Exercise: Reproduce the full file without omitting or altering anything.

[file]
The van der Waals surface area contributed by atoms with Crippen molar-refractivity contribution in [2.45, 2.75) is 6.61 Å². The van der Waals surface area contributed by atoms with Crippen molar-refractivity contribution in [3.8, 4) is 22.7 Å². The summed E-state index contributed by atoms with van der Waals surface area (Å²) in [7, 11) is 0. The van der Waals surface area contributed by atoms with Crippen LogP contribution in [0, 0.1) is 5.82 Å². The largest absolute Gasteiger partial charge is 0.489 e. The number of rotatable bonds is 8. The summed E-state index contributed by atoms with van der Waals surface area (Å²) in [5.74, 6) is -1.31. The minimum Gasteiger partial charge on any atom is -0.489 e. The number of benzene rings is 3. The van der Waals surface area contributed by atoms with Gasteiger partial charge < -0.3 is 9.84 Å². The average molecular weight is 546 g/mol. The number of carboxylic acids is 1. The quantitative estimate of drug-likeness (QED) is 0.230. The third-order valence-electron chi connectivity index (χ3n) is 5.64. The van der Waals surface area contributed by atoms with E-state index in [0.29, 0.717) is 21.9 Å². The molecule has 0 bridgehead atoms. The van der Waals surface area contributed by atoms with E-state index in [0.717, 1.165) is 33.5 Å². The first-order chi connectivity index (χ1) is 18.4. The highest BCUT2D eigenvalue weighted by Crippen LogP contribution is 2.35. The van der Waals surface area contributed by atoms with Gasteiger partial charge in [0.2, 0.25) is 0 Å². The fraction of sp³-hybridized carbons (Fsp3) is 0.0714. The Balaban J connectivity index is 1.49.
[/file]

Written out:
The van der Waals surface area contributed by atoms with Crippen molar-refractivity contribution in [2.45, 2.75) is 6.61 Å². The van der Waals surface area contributed by atoms with Crippen molar-refractivity contribution in [3.8, 4) is 22.7 Å². The summed E-state index contributed by atoms with van der Waals surface area (Å²) in [7, 11) is 0. The van der Waals surface area contributed by atoms with Crippen LogP contribution in [0, 0.1) is 5.82 Å². The largest absolute Gasteiger partial charge is 0.489 e. The number of rotatable bonds is 8. The summed E-state index contributed by atoms with van der Waals surface area (Å²) in [5.74, 6) is -1.31. The minimum Gasteiger partial charge on any atom is -0.489 e. The number of benzene rings is 3. The van der Waals surface area contributed by atoms with Gasteiger partial charge < -0.3 is 9.84 Å². The average molecular weight is 546 g/mol. The number of carboxylic acids is 1. The quantitative estimate of drug-likeness (QED) is 0.230. The third-order valence-electron chi connectivity index (χ3n) is 5.64. The van der Waals surface area contributed by atoms with E-state index in [0.29, 0.717) is 21.9 Å². The molecule has 0 bridgehead atoms. The van der Waals surface area contributed by atoms with E-state index in [0.717, 1.165) is 33.5 Å². The first-order chi connectivity index (χ1) is 18.4. The highest BCUT2D eigenvalue weighted by Crippen LogP contribution is 2.35. The van der Waals surface area contributed by atoms with Gasteiger partial charge in [0.2, 0.25) is 0 Å². The fraction of sp³-hybridized carbons (Fsp3) is 0.0714. The Balaban J connectivity index is 1.49.